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BIKE India March 2021

BIKE India has fixed that urge with a truly adrenaline-pumping passion magazine that caters as much to the super-bike fanatic as to man-on-the-road commuter. Dedicated in its entirety to the country’s burgeoning biker community, the magazine is emerging as a biker’s bible, not just in India, but across Asia. BIKE India magazine is produced by die-hard motorcycle enthusiasts with over 25 years of hands-on experience, who strive to deliver unbiased and extensive reviews of latest two-wheelers produced across the globe.

Next Gen Publishing Limited
6 Issues

in this issue

1 min
no end to the citizen’s woes

WITH THE CRUDE OIL PRICE HOVERING NEAR THE $60 MARK, THE PRICE OF PETROL HAS crossed the Rs 95 mark and it continues to rise by the day, thus adversely affecting the ordinary citizen. It is the two-wheeler owner who is the worst hit in this situation because they pay from their own pocket for the fuel, whereas the rich who own high-end cars usually fill the tank on company account. The Union Budget this year brought little or no solace to the ordinary citizen and it is supposed to be a Budget for growth. On the one hand, the finance minister claims that this is a growth-oriented Budget and, on the other, more and more cess/tax gets levied. It is not too much to say that very survival has become…

2 min
readers write

Prospective Buyer’s Dilemma I am confused between the Honda Hornet 2.0 and the TVS Apache RTR 200 4V. My use is primarily restricted to the city (within Mumbai) and I may ride casually to Lonavala once in a blue moon. Which one do you think I should go for? Ali Reza, via social media Dear Ali, Oh, that is a tough one because both the motorcycles mentioned by you are similarly matched. If the city is where you are going to ride the bike the most, then we would suggest you go for the Honda because it is quite comfortable. However, the TVS Apache RTR 200 4V is not too much off the mark in terms of comfort and also offers a little more grunt to attain some extra speed on the highway.…

1 min
top 3 q

Questions about the Triumph Tiger 900 GT @srivignesh_gujare asks: ‘What is the minimum and maximum for the seat height?’ The minimum and maximum seat heights are 810 and 830 millimetres respectively. It is quite easy to adjust too. @vnay99 asks: ‘How would you rate touring comfort on a scale of 1-10?’ We would rate the GT’s touring capabilities at a solid eight. It checks almost all the boxes in the touring department rather confidently. @nikhilrr825 asks: ‘What is the cruising speed?’ The Triumph Tiger 900 GT is capable of cruising comfortably at 150-160 km/h but only if the road permits, of course. Questions about the Aprilia SXR 160 @yogesh_rane16 asks: ‘Is it worth buying?’ It is a stylish, peppy, and hassle-free ride, but you will be paying about Rs 50,000 extra as compared to a similarly powered motorcycle. @niranjan2 asks:…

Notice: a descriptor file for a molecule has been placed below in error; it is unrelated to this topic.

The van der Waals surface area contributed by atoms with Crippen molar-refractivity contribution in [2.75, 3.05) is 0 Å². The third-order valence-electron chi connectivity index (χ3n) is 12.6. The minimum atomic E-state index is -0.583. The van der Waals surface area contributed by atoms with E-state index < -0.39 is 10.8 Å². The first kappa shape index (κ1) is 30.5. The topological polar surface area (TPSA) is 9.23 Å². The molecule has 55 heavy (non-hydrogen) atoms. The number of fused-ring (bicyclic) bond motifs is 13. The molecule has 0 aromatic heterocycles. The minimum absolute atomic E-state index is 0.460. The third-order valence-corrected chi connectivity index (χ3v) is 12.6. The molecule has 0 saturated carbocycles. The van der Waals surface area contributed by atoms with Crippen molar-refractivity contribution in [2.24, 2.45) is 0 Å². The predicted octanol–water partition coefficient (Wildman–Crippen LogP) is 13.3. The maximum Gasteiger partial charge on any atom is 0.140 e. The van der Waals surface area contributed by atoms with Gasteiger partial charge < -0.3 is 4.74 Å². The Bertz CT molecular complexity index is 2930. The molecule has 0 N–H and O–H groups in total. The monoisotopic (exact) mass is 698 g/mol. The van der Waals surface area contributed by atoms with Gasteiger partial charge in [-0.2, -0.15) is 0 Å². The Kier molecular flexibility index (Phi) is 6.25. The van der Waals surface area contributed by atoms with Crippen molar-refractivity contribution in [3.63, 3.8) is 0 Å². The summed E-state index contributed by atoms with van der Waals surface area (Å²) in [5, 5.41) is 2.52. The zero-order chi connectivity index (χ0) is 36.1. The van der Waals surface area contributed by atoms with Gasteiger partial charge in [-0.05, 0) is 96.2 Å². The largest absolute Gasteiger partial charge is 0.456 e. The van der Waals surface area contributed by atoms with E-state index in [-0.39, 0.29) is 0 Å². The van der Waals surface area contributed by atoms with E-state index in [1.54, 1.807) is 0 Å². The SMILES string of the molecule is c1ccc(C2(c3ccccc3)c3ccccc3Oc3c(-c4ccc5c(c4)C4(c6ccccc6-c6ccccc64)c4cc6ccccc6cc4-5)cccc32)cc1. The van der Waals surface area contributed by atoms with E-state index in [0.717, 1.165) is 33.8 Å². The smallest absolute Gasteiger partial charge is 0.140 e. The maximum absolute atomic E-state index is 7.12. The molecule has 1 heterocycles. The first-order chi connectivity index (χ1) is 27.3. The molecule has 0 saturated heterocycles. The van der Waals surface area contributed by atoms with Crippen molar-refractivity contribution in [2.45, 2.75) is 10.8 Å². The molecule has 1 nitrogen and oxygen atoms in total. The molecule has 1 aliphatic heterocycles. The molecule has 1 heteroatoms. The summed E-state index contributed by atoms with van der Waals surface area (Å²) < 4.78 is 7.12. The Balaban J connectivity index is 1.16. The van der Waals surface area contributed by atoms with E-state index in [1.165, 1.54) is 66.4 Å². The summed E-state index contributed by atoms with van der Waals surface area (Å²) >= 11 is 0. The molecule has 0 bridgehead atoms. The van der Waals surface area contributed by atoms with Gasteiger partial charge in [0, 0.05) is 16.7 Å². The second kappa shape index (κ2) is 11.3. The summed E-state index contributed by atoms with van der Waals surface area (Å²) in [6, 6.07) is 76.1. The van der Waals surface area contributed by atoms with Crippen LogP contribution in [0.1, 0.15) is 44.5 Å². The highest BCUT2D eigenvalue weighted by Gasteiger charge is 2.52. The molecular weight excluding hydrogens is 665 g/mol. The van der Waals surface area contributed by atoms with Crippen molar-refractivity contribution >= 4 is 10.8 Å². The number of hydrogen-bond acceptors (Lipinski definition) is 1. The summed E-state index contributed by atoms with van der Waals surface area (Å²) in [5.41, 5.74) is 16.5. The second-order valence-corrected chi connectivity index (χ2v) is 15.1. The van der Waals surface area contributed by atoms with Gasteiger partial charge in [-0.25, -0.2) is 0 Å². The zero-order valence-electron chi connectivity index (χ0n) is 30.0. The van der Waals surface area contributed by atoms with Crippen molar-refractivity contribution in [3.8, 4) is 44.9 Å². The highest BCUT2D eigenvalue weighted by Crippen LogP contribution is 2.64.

14 min
bimota tesi h2 carbon on the way

THE BIMOTA TESI H2 IS A MOTORCYCLE THAT IS SO unique and rare that you may just bump into Beyoncé at a grocery store before laying eyes on it. Its exclusivity and off-planet looks have tugged at the heartstrings of many motorcycle enthusiasts and cleaned out huge chunks of money from the ones who could afford to pay for it. Now Bimota have gone and done the unthinkable. They have made it more desirable than ever. The Rimini-based manufacturer has announced that the Carbon edition of the Tesi H2 is all set to be launched this month. Beneath all the fancy bodywork is a supercharged monster derived from the Kawasaki H2’s powerplant. The 998-cc, liquid-cooled, supercharged, four-cylinder engine serves up an eye-watering 231 hp at 11,500 rpm (242 hp with ram…

1 min

The ’Busa is Back We were heartbroken when Suzuki suspended the production of the Hayabusa a couple of years ago; a bike which for decades has been the symbol of speed. But now the Falcon is rising from the ashes, looking more dynamic than ever. The Japanese motorcycle maker had to reluctantly pull the plug on the ’Busa owing to the strict emission norms globally in force. Now, however, the sports tourer has been completely reworked, retaining the spirit and much of the hardware of the old model but with a brand-new look and an engine that meets new emission standards. Flip over to page 40 in this magazine and read all about the 2021 Hayabusa. Ather Energy’s New Plant in Tamil Nadu Ather Energy, the electric scooter manufacturers currently based in Bengaluru…

1 min

Bajaj Pulsar 180 Back in Showrooms The old soldier is back in action. The Pulsar 180 has been one of the most popular models since its introduction two decades ago. It was phased out with the introduction of the NS200. The 180 has made a comeback now, but this time devoid of the Pulsar 220-inspired bikini fairing, thus helping the bike to shed about 10 kg, tipping the scale at 145 kg. This has also helped Bajaj reduce the price by nearly Rs 10,000, re-introducing the Pulsar 180 at Rs 1.04 lakh. It continues to be powered by a 17-hp, BS6-compliant, 178.6-cc air-cooled single. TVS Jupiter Gets Start-Stop Tech TVS Jupiter gets TVS intelliGO (start-stop system) which helps improve fuel efficiency and reduces emission by automatically switching off the engine during long idling…